Hypothyroidism, Acquired



Hypothyroidism that occurs after the neonatal period


  • May develop at any age
  • Autoimmune thyroid disorders occur more frequently in children and adolescents with type 1 diabetes and other autoimmune conditions.
  • Chronic lymphocytic thyroiditis prevalence correlates with iodine intake; countries with the highest dietary iodine also have the highest prevalence.
  • Subclinical hypothyroidism (TSH concentration between the upper limit of normal reference range and 10 mIU/L, with normal free thyroxine level) found in 7–23% of obese children and 0.3–2% of normal weight controls. It seems to be a consequence rather than cause of the obesity and can normalize with weight loss.

Risk Factors


  • Family history of thyroid disease or other autoimmune endocrinopathies increases risk.
  • Genetic predisposition in patients with chronic lymphocytic thyroiditis; 30–40% of patients have a family history of thyroid disease, and up to 50% of their 1st-degree relatives have thyroid antibodies.
  • Weak associations of chronic lymphocytic thyroiditis with certain human leukocyte antigen haplotypes; also associated with genotypes of cytotoxic T lymphocyte–associated 4 (CTLA4) and interleukin-18 (IL-18) genes.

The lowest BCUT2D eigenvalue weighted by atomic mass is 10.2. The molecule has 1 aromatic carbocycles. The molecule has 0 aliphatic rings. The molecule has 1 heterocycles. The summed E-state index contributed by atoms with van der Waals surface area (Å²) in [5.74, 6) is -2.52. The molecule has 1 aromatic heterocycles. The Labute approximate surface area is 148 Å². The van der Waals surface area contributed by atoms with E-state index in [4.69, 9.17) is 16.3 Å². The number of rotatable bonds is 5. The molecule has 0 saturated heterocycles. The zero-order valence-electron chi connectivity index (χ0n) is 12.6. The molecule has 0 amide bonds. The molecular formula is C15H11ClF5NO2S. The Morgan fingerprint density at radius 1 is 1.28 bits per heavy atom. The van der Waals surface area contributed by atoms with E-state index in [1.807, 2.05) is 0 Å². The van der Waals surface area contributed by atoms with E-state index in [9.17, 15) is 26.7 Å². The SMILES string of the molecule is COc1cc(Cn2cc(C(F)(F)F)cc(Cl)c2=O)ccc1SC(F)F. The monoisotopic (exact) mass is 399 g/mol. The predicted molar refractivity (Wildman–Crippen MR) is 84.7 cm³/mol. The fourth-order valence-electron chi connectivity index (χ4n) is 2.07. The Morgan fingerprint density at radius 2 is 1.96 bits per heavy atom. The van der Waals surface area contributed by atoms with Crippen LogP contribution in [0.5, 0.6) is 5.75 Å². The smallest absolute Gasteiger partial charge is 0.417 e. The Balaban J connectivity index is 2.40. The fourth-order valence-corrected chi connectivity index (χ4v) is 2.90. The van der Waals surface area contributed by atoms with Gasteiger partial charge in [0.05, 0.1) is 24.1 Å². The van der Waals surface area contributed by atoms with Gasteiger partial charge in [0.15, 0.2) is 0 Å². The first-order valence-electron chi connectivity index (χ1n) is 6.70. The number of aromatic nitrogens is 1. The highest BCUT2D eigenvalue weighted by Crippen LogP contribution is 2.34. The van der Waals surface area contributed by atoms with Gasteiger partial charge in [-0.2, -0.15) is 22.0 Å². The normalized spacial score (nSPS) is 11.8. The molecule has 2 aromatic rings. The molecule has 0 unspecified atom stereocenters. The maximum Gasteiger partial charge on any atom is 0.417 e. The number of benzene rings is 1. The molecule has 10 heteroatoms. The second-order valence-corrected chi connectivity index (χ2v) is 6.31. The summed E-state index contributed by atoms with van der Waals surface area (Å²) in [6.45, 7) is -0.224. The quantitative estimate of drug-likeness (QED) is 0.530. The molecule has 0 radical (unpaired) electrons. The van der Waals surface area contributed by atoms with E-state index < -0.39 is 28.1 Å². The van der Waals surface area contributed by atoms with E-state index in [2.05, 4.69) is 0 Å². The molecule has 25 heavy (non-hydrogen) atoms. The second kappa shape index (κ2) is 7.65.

• Autoimmune thyroid disease may be part of type II autoimmune polyglandular syndrome (Schmidt disease).
  • Genetic syndromes associated with higher incidence of autoimmune thyroiditis:
    • Down syndrome
    • Turner syndrome (especially those with isochromosome Xq)


  • Myriad causes (see “Differential Diagnosis”)
  • Can result from thyroid gland dysfunction (primary hypothyroidism) or from pituitary/hypothalamic dysfunction leading to understimulation of the thyroid gland (secondary and tertiary hypothyroidism)

Commonly Associated Conditions

  • Type 1 diabetes
  • Other autoimmune conditions
  • Pernicious anemia
  • Vitiligo
  • Alopecia areata
  • Obesity

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